• Some contractors use simple rules of thumb to size replacement equipment, or worse, they always recommend getting something a little bigger—just in case!
  • Some contractors may choose to install a larger system because you report your current system isn’t providing you with proper comfort.
  • Sometimes they choose to install the same size equipment that was already in the home, without taking into consideration changes to home since its original construction (and assuming the original installation contractor did their homework back when.)
  • Equipment sizing should be based on an evaluation of the home’s insulation levels, air leakage rate, windows, solar orientation and humidity control needs.

FACT: Oversized equipment causes problems

  • Oversized air conditioners and heat pumps do not run long enough to remove moisture from the air. Result: Your home feels damp and muggy.
  • A June 1998 Consumer Reports Magazine article cautions about being sold an oversized unit: While an oversized air conditioner may cool a space more rapidly…oversized machines might not reduce humidity very well.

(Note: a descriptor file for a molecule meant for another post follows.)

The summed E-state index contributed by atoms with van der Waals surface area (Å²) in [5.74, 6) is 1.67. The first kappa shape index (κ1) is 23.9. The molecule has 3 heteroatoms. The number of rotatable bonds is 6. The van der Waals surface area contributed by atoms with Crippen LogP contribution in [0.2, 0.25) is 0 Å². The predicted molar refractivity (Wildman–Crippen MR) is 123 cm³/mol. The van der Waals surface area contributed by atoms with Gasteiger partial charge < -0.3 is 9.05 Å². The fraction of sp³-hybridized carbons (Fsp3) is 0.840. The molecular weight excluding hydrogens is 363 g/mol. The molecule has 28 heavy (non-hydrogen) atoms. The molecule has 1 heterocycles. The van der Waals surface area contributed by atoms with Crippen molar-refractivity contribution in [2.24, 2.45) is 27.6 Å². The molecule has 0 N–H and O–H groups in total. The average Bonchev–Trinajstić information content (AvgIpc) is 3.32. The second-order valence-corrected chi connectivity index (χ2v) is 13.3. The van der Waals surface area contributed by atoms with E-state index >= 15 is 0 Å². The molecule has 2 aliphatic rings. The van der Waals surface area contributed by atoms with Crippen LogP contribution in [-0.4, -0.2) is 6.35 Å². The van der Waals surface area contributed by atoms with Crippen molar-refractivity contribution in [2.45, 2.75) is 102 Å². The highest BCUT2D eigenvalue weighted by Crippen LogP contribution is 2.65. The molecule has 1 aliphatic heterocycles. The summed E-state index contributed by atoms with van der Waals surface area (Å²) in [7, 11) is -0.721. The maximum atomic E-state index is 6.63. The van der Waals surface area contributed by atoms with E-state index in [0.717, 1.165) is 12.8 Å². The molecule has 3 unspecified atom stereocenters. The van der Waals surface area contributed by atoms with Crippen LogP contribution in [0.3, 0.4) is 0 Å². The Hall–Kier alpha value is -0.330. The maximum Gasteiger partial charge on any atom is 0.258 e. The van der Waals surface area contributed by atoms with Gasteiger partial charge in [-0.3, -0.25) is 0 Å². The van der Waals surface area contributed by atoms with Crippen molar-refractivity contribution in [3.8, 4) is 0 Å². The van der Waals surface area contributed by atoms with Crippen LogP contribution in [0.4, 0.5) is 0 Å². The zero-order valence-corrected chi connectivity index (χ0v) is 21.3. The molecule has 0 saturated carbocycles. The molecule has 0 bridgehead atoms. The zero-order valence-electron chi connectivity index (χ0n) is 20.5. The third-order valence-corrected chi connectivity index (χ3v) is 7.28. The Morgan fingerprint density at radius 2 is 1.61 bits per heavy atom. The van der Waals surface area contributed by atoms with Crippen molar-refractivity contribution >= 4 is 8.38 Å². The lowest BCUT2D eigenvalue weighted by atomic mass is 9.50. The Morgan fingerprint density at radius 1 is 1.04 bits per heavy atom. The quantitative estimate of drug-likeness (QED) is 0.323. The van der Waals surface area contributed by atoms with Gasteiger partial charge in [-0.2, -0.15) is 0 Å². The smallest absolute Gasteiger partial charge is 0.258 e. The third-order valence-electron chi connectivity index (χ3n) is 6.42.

• Oversized units also tend to cycle on and off more frequently. This results in:
    • Large temperature swings
    • More wear on the equipment

Are you comfortable? This is simple. Proper sizing is the bottom line.

Unlike that family feast, if your system isn’t sized properly, there is a good chance it will not work properly for the life of the equipment. If you aren’t comfortable, you will think about it each and every time it runs. In cases where an existing system isn’t providing proper comfort, simply installing a bigger system without diagnosing the cause of the problem will often make matters worse. Fixing the cause of the comfort problem (poor insulation, duct leaks, restricted air flow or excessive house air leaks) is almost always a better solution than installing a bigger heating or cooling system. What’s better—these are a fix it once, little or no maintenance items, unlike that oversized equipment that will experience more frequent break downs (increasing your cost of ownership in both repairs and higher utility bills.)

Now…. I am starting to feel uncomfortable. In our next blog, I will address the Solution to Comfort Delivery Problem #3. Stay tuned. Please do not hesitate to contact us at (828) 483-4040, or via our website. We also have some articles on our website at www.comfort-central.com that can help.

Patient: “But Doctor, it only hurts when I do this…”

Thursday, April 19th, 2012

Doctor:  “Then don’t do that.”